‘Essential for the future’: Biggerstaff’s gifts support doctoral research
As a graduate student in social work in the 1960s, Marilyn A. Biggerstaff was the beneficiary of the era’s ample federal grants, bolstered by the Higher Education Act of 1965.
Times have changed. Forbes reported in early 2020 that student debt is a record $1.56 trillion – the second-highest consumer debt category in the country.
That trend helped motivate Biggerstaff’s philanthropy: significant endowment and planned gift commitments for scholarships in the VCU School of Social Work. Those gifts count toward the school’s successful fundraising efforts in the recently completed Make It Real Campaign. The school surpassed its original goal of $2.25 million with a total commitment of $3.2 million over the eight-year campaign that ended June 30, 2020.
“I was very fortunate to have first a child welfare scholarship and then a National Institute of Mental Health (NIMH) scholarship for my two years in the M.S.W. program at the University of Kansas,” says Biggerstaff, D.S.W., who retired as a professor in 2005 after 28 years on the school’s faculty.
“My doctoral studies at the University of Southern California were funded by a NIMH fellowship, and I also worked part-time for the public mental health agency in Los Angeles County. The idea of establishing a scholarship for students at VCU came from my own experiences and knowledge that federal programs are not funding social work education at the level that occurred in the 1960s forward.”
Her 2019 gift initiated the Dr. Marilyn A. Biggerstaff Fund for Doctoral Student Research. As faculty, she served on and chaired the Ph.D. Program’s comprehensive exam and many dissertation committees. The scholarship’s purpose is “to support research in the School of Social Work that strives to make a difference in the lives of persons experiencing poverty.”
“My decision to establish the Ph.D. scholarship came from a desire to expand private sources of support for social work doctoral students,” Biggerstaff says. “The endowed gift was aimed at getting a head start on the scholarship, and the planned gift will build on that startup.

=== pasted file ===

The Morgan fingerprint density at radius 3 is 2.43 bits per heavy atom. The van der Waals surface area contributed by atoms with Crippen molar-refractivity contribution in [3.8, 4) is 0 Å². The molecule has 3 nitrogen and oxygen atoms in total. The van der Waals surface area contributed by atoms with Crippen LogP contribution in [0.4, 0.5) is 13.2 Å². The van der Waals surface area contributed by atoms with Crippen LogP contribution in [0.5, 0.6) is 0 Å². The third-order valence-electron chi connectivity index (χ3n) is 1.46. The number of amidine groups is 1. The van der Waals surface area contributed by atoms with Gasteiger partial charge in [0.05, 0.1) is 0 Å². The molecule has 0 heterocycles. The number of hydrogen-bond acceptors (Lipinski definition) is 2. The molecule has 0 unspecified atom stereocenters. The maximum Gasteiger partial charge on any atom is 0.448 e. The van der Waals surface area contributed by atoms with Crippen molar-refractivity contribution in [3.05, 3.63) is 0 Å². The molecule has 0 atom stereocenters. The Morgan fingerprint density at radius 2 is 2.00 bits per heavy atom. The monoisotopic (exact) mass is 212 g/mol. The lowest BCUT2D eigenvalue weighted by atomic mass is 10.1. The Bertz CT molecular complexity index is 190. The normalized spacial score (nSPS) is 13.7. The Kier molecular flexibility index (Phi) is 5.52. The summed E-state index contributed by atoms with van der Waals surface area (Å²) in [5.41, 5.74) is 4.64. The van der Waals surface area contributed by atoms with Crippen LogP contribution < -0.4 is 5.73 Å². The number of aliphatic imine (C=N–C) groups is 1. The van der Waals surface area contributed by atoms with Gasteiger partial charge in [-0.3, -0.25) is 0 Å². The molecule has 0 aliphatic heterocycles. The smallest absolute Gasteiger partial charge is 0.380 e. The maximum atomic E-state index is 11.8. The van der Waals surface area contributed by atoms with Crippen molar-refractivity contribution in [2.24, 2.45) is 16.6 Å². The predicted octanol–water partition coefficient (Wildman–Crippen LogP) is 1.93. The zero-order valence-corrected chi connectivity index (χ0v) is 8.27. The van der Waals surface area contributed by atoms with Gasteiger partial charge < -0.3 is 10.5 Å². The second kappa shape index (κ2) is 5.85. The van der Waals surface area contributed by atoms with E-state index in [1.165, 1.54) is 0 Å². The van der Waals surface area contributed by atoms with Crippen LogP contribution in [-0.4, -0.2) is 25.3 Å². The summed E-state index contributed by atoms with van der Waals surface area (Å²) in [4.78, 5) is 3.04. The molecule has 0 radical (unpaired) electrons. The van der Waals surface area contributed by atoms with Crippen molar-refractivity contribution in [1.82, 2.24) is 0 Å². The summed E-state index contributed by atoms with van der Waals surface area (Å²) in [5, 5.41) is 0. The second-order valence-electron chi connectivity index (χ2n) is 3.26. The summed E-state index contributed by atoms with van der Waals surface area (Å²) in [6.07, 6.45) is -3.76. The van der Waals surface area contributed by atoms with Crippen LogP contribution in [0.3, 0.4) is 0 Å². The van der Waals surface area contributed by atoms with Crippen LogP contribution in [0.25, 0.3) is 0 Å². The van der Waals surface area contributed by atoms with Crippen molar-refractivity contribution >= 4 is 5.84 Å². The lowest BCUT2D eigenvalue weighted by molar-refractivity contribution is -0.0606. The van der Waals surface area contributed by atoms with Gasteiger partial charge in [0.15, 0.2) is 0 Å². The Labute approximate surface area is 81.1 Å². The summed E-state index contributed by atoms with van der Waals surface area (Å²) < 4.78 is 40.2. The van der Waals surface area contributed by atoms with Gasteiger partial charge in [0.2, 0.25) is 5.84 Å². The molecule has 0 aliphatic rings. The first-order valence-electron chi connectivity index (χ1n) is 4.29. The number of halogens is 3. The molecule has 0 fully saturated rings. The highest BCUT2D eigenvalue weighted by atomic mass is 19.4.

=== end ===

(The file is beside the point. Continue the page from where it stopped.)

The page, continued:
“Increasing opportunities for a doctoral degree in social work is essential for the future of the profession. Research by social workers is a major contributing force to address social and behavioral challenges faced by people in the U.S. and other nations. Social and behavioral challenges are increasing, as are the need for researchers to prepare to study the causes of racism, social isolation, aging, physical and sexual abuse and poverty. These are but a few of the ways that social workers can contribute to our knowledge of human behavior and needs.”
Biggerstaff led a group of a dozen emeriti faculty who volunteered to help local government agencies and nonprofits that needed support when the coronavirus pandemic struck in the spring. The group used its experience and expertise to provide confidential telephone support. “We did not have a large number of requests, but those agency executives truly appreciated our efforts,” she says. “I also saw this as a way to keep emeriti faculty involved in their areas of expertise in serving our local communities.”
Whether it’s talent or treasure, Biggerstaff sees her support as essential, especially as a former faculty member who benefited from professional development opportunities through the school.
“Contributing to scholarship and professional development for all social work students is an important way to support the School of Social Work,” she says. “I think that annual contributions to the Dean’s Circle support faculty efforts such as attending professional conferences and having funds available for start-up research. I personally benefited from these efforts while I was on the faculty. Not everyone is in a position to make a legacy gift; however contributions to these funds will continue to support students through scholarships and professional development activities.”